Objectives: To assess the clinical and cost-effectiveness of oral methylphenidate hydrochloride (MPH), dexamfetaminesulphate (DEX) and atomoxetine (ATX) in children and adolescents (<18 years of age) diagnosed with attention deficit hyperactivity disorder (ADHD) (including hyperkinetic disorder).
Data sources: Electronic databases covering 1999--July 2004 for MPH, 1997--July 2004 for DEX and 1981--July 2004 for ATX.
Review methods: Selected studies were assessed using modified criteria based on CRD Report No. 4. Clinical effectiveness data were reported separately for each drug and by the type of comparison. Data for MPH were also analysed separately based on whether it was administered as an immediate release (IR) or extended release (ER) formulation. For all drugs, the data were examined by dose. Data for the core outcomes of hyperactivity (using any scale), Clinical Global Impression [as a proxy of quality of life (QoL)] and adverse events were reported. For crossover studies, the mean and standard deviation (SD) for each outcome were data extracted for end of trial data (i.e. baseline data were not considered). For parallel studies, change scores were reported where given, otherwise means and SDs were presented for end of trial data. In addition, mean differences with 95% confidence intervals were calculated for each study. For adverse events, self-ratings were reported when used, otherwise, parent reports were utilised. Percentages of participants reporting adverse events were used to calculate numbers of events in each treatment arm. All the clinical effectiveness data and economic evaluations (including accompanying models) included in the company submissions were assessed. A new model was developed to assess the cost-effectiveness of the alternative treatments in terms of cost per quality-adjusted life-year. To achieve this, a mixed treatment comparison model was used to estimate the differential mean response rates. Monte Carlo simulation was used to reflect uncertainty in the cost-effectiveness results.
Results: In total, 65 papers met the inclusion criteria. The results suggest that MPH and DEX are effective at reducing hyperactivity and improving QoL (as determined by Clinical Global Impression) in children, although the reliability of the MPH study results is not known and there were only a small number of DEX studies. There was consistent evidence that ATX was superior to placebo for hyperactivity and Clinical Global Impression. Studies on ATX more often reported the study methodology well, and the results were likely to be reliable. Very few studies made direct head-to-head comparisons between the drugs or examined a non-drug intervention in combination with MPH, DEX or ATX. Adequate and informative data regarding the potential adverse effects of the drugs were also lacking. The results of the economic evaluation clearly identified an optimal treatment strategy of DEX first-line, followed by IR-MPH for treatment failures, followed by ATX for repeat treatment failures. Where DEX is unsuitable as a first-line therapy, the optimal strategy is IR-MPH first-line, followed by DEX and then ATX. For patients contraindicated to stimulants, ATX is preferred to no treatment. For patients in whom a midday dose of medication is unworkable, ER-MPH is preferred to ATX, and ER-MPH12 appears more cost-effective than ER-MPH8. As identified in the clinical effectiveness review, the reporting of studies was poor, therefore this should be borne in mind when interpreting the model results.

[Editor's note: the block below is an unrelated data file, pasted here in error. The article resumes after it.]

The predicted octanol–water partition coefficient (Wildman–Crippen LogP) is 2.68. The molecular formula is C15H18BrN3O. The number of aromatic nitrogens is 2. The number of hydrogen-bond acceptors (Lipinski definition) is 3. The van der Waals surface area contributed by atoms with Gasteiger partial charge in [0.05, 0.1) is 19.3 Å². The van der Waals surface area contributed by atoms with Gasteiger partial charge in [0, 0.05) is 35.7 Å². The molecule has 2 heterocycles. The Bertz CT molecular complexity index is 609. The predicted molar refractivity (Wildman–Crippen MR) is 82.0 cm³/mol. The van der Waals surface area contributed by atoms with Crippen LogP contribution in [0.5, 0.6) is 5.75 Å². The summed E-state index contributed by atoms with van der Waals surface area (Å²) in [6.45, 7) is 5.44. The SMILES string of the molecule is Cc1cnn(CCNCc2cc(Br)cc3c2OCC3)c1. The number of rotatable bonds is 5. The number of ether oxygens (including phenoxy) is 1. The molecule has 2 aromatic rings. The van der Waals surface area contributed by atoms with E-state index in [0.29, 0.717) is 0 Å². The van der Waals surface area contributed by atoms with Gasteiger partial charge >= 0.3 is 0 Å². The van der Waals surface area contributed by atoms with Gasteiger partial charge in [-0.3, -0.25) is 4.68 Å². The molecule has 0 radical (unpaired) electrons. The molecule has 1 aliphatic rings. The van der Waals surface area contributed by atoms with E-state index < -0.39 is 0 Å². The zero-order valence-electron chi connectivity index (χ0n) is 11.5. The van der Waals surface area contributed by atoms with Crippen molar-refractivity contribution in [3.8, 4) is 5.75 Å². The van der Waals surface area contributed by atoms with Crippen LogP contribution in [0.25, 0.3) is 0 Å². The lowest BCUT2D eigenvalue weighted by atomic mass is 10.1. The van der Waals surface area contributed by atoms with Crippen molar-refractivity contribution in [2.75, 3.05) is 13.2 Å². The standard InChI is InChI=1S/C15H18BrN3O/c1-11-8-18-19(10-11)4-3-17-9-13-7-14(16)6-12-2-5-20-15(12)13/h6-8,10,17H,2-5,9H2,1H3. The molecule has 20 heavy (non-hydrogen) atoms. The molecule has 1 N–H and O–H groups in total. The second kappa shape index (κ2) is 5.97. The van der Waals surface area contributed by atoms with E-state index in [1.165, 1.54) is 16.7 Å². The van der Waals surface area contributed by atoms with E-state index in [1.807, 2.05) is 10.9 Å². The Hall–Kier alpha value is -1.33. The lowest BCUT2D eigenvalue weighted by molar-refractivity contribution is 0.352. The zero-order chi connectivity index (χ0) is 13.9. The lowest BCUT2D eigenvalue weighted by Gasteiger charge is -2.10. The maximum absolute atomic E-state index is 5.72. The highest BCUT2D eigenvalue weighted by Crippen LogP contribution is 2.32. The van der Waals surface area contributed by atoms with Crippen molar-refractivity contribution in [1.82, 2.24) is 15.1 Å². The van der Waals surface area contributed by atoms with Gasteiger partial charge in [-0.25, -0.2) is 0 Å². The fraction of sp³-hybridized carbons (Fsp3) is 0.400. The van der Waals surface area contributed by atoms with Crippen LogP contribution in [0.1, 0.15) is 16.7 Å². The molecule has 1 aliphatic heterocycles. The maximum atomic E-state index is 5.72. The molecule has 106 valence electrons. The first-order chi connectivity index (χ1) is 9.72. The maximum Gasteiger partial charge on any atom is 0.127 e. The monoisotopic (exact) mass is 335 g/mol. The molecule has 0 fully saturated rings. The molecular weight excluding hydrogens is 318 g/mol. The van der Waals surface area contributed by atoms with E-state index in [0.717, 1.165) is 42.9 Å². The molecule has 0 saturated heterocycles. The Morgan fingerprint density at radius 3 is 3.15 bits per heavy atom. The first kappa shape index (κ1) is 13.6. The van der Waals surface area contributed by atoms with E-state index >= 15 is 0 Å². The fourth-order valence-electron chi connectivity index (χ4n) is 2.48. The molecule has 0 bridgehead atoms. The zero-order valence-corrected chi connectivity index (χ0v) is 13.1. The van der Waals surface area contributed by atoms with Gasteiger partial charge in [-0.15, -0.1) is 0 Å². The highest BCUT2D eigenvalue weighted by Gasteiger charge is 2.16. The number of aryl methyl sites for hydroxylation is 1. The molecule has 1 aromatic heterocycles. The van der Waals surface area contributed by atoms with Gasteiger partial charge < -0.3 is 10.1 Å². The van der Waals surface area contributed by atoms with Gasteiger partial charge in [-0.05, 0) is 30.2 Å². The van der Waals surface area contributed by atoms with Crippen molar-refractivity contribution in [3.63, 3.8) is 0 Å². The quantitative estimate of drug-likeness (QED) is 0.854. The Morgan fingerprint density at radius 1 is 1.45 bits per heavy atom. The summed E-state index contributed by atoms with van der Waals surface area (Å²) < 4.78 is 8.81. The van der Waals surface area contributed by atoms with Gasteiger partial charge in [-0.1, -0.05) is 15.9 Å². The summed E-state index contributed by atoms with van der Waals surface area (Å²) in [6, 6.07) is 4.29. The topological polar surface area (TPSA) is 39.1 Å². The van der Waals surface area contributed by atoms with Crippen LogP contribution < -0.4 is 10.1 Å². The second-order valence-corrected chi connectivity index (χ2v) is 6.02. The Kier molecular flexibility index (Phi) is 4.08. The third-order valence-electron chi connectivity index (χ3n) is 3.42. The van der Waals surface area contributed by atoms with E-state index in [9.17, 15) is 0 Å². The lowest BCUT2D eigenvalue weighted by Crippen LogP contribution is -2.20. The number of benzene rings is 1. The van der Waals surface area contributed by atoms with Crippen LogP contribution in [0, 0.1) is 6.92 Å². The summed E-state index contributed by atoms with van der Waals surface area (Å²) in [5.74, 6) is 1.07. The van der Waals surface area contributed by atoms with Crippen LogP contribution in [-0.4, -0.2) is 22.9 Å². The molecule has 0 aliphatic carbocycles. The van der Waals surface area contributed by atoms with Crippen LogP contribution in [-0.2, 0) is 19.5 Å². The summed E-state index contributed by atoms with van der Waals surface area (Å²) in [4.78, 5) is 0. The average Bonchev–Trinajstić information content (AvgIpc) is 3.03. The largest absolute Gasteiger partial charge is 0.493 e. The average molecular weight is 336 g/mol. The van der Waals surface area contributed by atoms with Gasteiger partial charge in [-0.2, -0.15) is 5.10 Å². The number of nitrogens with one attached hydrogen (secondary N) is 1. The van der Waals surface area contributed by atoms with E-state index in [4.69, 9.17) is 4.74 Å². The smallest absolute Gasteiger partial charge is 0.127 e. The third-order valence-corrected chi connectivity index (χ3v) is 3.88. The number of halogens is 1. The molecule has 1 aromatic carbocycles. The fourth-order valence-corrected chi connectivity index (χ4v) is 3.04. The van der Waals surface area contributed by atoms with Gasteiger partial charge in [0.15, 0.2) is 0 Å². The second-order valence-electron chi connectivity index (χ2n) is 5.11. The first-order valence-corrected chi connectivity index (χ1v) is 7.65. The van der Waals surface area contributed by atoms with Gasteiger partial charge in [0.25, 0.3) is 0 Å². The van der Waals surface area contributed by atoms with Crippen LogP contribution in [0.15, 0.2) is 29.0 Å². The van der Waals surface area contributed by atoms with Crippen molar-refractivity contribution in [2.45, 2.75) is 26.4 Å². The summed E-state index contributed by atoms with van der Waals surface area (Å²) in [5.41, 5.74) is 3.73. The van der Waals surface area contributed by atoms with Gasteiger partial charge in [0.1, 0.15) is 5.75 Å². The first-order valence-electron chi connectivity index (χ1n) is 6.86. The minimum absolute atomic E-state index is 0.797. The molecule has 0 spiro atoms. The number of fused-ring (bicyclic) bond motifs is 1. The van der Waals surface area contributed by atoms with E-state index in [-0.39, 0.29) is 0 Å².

Conclusions: Drug therapy seems to be superior to no drug therapy, no significant differences between the various drugs in terms of efficacy or side effects were found, mainly owing to lack of evidence, and the additional benefits from behavioural therapy (in combination with drug therapy) are uncertain. Given the lack of evidence for any differences in effectiveness between the drugs, the economic model tended to be driven by drug costs, which differed considerably. Future trials examining MPH, DEX and ATX should include the assessment of tolerability and safety as a priority. Longer term follow-up of individuals participating in trials could further inform policy makers and health professionals. Such data could potentially distinguish between these drugs in a clinically useful way. In addition, research examining whether somatic complaints are actually related to drug treatment or to the disorder itself would be informative.